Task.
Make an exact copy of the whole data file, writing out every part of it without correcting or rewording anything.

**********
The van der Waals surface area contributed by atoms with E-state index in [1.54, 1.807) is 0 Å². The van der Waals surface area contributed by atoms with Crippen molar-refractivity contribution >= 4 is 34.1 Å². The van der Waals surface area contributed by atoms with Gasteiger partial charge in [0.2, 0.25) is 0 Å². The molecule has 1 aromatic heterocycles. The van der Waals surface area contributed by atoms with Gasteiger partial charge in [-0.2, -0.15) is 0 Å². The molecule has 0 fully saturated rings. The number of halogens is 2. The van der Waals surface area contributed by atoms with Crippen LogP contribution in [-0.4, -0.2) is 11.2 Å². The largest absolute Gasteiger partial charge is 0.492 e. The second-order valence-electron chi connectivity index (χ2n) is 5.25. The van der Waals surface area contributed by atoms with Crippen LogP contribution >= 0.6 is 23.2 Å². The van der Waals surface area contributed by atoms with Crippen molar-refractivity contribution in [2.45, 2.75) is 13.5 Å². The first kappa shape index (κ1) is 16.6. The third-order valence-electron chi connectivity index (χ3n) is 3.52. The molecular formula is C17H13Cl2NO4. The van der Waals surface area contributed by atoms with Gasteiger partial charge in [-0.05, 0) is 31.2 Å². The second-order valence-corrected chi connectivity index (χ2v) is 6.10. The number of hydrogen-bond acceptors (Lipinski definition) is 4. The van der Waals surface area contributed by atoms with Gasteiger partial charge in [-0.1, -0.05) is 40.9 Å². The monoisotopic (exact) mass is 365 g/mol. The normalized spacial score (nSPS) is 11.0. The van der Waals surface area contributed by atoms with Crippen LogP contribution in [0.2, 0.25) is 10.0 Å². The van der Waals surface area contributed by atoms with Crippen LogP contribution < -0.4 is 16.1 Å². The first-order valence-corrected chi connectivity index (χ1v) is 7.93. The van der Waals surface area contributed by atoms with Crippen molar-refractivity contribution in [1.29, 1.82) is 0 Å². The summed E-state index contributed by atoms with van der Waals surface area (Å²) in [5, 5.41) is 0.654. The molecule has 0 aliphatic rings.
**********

The van der Waals surface area contributed by atoms with E-state index in [1.54, 1.807) is 0 Å². The van der Waals surface area contributed by atoms with Crippen molar-refractivity contribution >= 4 is 34.1 Å². The van der Waals surface area contributed by atoms with Gasteiger partial charge in [0.2, 0.25) is 0 Å². The molecule has 1 aromatic heterocycles. The van der Waals surface area contributed by atoms with Gasteiger partial charge in [-0.2, -0.15) is 0 Å². The molecule has 0 fully saturated rings. The number of halogens is 2. The van der Waals surface area contributed by atoms with Crippen LogP contribution in [-0.4, -0.2) is 11.2 Å². The largest absolute Gasteiger partial charge is 0.492 e. The second-order valence-electron chi connectivity index (χ2n) is 5.25. The van der Waals surface area contributed by atoms with Crippen LogP contribution >= 0.6 is 23.2 Å². The van der Waals surface area contributed by atoms with Crippen molar-refractivity contribution in [2.45, 2.75) is 13.5 Å². The first kappa shape index (κ1) is 16.6. The third-order valence-electron chi connectivity index (χ3n) is 3.52. The molecular formula is C17H13Cl2NO4. The van der Waals surface area contributed by atoms with Gasteiger partial charge in [-0.05, 0) is 31.2 Å². The second-order valence-corrected chi connectivity index (χ2v) is 6.10. The number of hydrogen-bond acceptors (Lipinski definition) is 4. The van der Waals surface area contributed by atoms with Gasteiger partial charge in [-0.1, -0.05) is 40.9 Å². The monoisotopic (exact) mass is 365 g/mol. The normalized spacial score (nSPS) is 11.0. The van der Waals surface area contributed by atoms with Crippen LogP contribution in [0.2, 0.25) is 10.0 Å². The van der Waals surface area contributed by atoms with Crippen LogP contribution < -0.4 is 16.1 Å². The first-order valence-corrected chi connectivity index (χ1v) is 7.93. The van der Waals surface area contributed by atoms with Crippen molar-refractivity contribution in [1.29, 1.82) is 0 Å². The summed E-state index contributed by atoms with van der Waals surface area (Å²) in [5, 5.41) is 0.654. The molecule has 0 aliphatic rings.